Costs and benefits of self-efficacy: Differences of the stress response and clinical implications

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Abstract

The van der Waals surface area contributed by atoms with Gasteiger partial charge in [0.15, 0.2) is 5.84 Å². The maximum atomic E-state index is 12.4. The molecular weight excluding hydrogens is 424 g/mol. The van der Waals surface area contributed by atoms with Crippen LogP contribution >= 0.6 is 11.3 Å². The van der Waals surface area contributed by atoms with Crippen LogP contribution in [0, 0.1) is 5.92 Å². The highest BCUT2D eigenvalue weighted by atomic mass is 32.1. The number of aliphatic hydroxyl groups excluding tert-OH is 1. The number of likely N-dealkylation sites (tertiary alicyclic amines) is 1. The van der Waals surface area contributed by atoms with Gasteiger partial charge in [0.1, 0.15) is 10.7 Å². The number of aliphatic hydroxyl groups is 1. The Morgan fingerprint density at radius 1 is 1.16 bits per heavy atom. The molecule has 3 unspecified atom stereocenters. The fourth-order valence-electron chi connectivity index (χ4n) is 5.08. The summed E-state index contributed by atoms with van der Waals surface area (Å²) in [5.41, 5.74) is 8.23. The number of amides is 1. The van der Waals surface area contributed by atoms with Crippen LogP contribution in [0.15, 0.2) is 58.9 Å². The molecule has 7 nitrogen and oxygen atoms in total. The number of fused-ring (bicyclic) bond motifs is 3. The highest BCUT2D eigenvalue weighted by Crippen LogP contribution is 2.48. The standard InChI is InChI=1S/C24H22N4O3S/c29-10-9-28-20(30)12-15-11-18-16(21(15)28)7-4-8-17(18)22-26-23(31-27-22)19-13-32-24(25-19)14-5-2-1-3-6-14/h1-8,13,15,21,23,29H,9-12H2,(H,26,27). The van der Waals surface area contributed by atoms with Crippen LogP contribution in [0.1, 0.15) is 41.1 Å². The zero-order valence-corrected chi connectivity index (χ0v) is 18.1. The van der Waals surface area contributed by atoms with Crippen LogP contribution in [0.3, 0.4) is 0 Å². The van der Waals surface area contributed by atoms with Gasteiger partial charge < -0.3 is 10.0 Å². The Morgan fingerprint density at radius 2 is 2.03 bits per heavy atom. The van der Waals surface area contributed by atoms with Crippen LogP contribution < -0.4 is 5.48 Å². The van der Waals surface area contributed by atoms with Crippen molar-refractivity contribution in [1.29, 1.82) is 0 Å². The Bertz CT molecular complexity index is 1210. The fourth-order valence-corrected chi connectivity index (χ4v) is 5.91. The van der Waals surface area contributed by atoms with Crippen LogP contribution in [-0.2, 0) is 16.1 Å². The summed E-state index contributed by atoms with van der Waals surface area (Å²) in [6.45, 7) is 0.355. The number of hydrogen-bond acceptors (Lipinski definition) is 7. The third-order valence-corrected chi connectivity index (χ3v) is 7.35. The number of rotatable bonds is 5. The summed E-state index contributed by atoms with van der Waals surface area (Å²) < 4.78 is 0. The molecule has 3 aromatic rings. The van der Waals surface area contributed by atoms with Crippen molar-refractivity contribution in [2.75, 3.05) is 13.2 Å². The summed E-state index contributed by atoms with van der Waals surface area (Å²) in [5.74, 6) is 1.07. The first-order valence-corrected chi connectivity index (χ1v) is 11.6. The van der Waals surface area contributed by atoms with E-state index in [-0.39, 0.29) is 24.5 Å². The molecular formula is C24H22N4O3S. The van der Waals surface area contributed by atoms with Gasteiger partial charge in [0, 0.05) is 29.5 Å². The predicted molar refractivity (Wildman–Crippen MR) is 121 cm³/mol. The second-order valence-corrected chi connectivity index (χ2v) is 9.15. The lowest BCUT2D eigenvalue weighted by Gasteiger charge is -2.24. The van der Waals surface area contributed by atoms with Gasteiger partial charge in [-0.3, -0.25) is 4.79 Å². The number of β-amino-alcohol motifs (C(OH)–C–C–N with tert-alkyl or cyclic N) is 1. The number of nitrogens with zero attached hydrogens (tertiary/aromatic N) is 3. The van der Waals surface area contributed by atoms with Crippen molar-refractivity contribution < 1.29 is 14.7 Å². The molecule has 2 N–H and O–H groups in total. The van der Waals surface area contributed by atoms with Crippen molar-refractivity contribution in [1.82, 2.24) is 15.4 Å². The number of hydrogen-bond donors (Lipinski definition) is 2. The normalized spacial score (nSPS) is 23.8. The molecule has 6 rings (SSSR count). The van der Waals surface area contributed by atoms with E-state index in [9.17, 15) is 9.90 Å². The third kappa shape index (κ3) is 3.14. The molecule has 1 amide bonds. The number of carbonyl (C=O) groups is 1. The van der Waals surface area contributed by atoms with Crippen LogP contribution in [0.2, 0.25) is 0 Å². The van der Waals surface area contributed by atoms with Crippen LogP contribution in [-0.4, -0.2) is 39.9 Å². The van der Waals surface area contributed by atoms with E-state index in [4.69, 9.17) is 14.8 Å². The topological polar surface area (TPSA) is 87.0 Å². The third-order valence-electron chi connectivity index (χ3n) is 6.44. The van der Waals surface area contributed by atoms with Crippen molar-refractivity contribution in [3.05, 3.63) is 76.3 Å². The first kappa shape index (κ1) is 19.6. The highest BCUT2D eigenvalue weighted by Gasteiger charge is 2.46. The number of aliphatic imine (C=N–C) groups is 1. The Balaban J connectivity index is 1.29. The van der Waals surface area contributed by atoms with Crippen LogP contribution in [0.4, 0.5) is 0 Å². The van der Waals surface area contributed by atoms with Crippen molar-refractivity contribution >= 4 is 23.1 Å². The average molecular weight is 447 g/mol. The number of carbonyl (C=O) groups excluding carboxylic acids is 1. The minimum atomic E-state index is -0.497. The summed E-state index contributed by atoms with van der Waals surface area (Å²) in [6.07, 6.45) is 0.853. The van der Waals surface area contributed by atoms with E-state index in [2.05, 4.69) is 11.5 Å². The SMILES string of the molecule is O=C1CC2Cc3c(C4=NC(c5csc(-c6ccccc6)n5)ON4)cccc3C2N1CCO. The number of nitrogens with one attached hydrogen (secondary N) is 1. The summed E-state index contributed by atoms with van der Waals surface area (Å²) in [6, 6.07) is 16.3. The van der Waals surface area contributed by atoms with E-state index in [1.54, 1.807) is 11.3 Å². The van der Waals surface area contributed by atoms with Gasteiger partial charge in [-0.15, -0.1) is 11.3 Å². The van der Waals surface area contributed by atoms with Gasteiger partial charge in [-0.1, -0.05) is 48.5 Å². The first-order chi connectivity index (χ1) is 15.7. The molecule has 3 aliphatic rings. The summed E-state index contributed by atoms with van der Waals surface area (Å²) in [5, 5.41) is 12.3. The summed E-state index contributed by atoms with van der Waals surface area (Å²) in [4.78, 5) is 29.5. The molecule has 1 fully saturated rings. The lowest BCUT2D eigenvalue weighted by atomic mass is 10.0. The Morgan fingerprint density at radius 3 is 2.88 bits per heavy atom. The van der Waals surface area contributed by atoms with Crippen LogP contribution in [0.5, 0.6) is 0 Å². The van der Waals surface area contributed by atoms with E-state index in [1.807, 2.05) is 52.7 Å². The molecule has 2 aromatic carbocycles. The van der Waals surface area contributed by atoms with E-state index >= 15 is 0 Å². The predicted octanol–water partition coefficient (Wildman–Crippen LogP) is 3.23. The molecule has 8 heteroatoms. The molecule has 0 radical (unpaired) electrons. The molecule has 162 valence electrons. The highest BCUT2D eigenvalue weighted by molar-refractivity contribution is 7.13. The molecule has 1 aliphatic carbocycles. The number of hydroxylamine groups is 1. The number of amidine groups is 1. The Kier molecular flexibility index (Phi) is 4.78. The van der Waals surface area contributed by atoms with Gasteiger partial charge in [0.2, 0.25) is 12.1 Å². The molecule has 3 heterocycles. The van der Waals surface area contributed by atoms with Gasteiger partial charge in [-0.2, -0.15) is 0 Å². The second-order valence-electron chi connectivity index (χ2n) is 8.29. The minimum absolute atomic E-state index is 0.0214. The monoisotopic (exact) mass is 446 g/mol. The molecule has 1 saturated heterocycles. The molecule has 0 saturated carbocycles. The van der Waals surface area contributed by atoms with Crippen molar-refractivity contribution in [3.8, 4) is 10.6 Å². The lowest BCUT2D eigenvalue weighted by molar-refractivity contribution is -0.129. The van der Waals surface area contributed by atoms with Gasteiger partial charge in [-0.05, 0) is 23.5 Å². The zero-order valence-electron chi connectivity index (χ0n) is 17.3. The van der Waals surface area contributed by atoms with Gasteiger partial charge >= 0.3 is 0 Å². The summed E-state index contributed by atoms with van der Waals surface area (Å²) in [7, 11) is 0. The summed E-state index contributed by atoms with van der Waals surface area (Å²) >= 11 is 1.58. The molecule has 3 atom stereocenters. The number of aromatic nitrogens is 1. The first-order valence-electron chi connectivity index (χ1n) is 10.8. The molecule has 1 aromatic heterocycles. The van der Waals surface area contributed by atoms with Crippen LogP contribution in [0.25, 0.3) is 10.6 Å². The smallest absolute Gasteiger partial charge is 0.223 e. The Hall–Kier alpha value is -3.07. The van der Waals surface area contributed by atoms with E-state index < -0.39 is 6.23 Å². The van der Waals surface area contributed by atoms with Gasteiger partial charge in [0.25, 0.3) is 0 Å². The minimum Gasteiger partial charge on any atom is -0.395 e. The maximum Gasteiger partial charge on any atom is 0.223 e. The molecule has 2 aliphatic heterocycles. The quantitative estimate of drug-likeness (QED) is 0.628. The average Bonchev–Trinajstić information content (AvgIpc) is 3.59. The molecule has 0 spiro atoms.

Encounters with stressors induce diverse idiosyncratic neuroendocrine, behavioral and psychological reactions across people. Perceived self-efficacy can alter autonomic responses and their effects on mental health. The beneficial effects of self-efficacy in buffering physiological arousal, enhancing performance, and diminishing psychopathological symptoms have been observed in diverse contexts. We show that the role of self-efficacy is not uniformly beneficial, and that higher levels of self-efficacy can sometimes lead to increases in neuroendocrine and psychological stress responses and decreases in performance, a phenomenon that has been widely neglected. We discuss specific conditions under which self-efficacy effects do not uniformly ameliorate or prevent the consequences of stress. These conditions suggest that therapeutic interventions need not always promote self-efficacy in principal. Simultaneously, they to do suggest that keeping self-efficacy high might be disadvantageous or detrimental.

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